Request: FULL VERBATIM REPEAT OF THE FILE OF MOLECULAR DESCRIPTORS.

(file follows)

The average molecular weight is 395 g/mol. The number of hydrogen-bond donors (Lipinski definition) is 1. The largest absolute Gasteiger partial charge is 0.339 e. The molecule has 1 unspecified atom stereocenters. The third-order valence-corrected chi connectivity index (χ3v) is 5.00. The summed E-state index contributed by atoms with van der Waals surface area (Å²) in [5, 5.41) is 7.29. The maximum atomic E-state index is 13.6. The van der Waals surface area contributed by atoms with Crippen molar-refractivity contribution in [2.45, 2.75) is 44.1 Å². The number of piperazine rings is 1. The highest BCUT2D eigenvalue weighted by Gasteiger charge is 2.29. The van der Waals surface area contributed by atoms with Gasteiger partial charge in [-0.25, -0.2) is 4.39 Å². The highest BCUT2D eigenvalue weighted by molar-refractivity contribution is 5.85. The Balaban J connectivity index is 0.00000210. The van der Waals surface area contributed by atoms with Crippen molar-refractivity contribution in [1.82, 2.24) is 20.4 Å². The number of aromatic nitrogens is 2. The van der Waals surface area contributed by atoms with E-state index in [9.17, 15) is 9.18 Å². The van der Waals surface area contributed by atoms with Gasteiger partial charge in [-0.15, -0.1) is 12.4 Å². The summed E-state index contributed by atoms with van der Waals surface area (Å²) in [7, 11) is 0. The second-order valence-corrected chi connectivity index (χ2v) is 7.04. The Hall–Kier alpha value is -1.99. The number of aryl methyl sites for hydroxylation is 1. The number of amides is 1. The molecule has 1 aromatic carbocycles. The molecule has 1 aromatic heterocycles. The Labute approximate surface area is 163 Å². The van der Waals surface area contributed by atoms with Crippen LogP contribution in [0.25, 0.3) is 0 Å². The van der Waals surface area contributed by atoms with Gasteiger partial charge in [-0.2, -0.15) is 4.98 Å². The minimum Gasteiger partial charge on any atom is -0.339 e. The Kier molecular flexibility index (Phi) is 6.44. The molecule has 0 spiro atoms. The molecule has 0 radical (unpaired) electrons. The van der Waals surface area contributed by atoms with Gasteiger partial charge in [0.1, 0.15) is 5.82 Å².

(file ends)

The average molecular weight is 395 g/mol. The number of hydrogen-bond donors (Lipinski definition) is 1. The largest absolute Gasteiger partial charge is 0.339 e. The molecule has 1 unspecified atom stereocenters. The third-order valence-corrected chi connectivity index (χ3v) is 5.00. The summed E-state index contributed by atoms with van der Waals surface area (Å²) in [5, 5.41) is 7.29. The maximum atomic E-state index is 13.6. The van der Waals surface area contributed by atoms with Crippen molar-refractivity contribution in [2.45, 2.75) is 44.1 Å². The number of piperazine rings is 1. The highest BCUT2D eigenvalue weighted by Gasteiger charge is 2.29. The van der Waals surface area contributed by atoms with Gasteiger partial charge in [-0.25, -0.2) is 4.39 Å². The highest BCUT2D eigenvalue weighted by molar-refractivity contribution is 5.85. The Balaban J connectivity index is 0.00000210. The van der Waals surface area contributed by atoms with Crippen molar-refractivity contribution in [1.82, 2.24) is 20.4 Å². The number of aromatic nitrogens is 2. The van der Waals surface area contributed by atoms with E-state index in [9.17, 15) is 9.18 Å². The van der Waals surface area contributed by atoms with Gasteiger partial charge in [-0.15, -0.1) is 12.4 Å². The summed E-state index contributed by atoms with van der Waals surface area (Å²) in [7, 11) is 0. The second-order valence-corrected chi connectivity index (χ2v) is 7.04. The Hall–Kier alpha value is -1.99. The number of aryl methyl sites for hydroxylation is 1. The number of amides is 1. The molecule has 1 aromatic carbocycles. The molecule has 1 aromatic heterocycles. The Labute approximate surface area is 163 Å². The van der Waals surface area contributed by atoms with Crippen LogP contribution in [0.25, 0.3) is 0 Å². The van der Waals surface area contributed by atoms with Gasteiger partial charge in [-0.2, -0.15) is 4.98 Å². The minimum Gasteiger partial charge on any atom is -0.339 e. The Kier molecular flexibility index (Phi) is 6.44. The molecule has 0 spiro atoms. The molecule has 0 radical (unpaired) electrons. The van der Waals surface area contributed by atoms with Gasteiger partial charge in [0.1, 0.15) is 5.82 Å².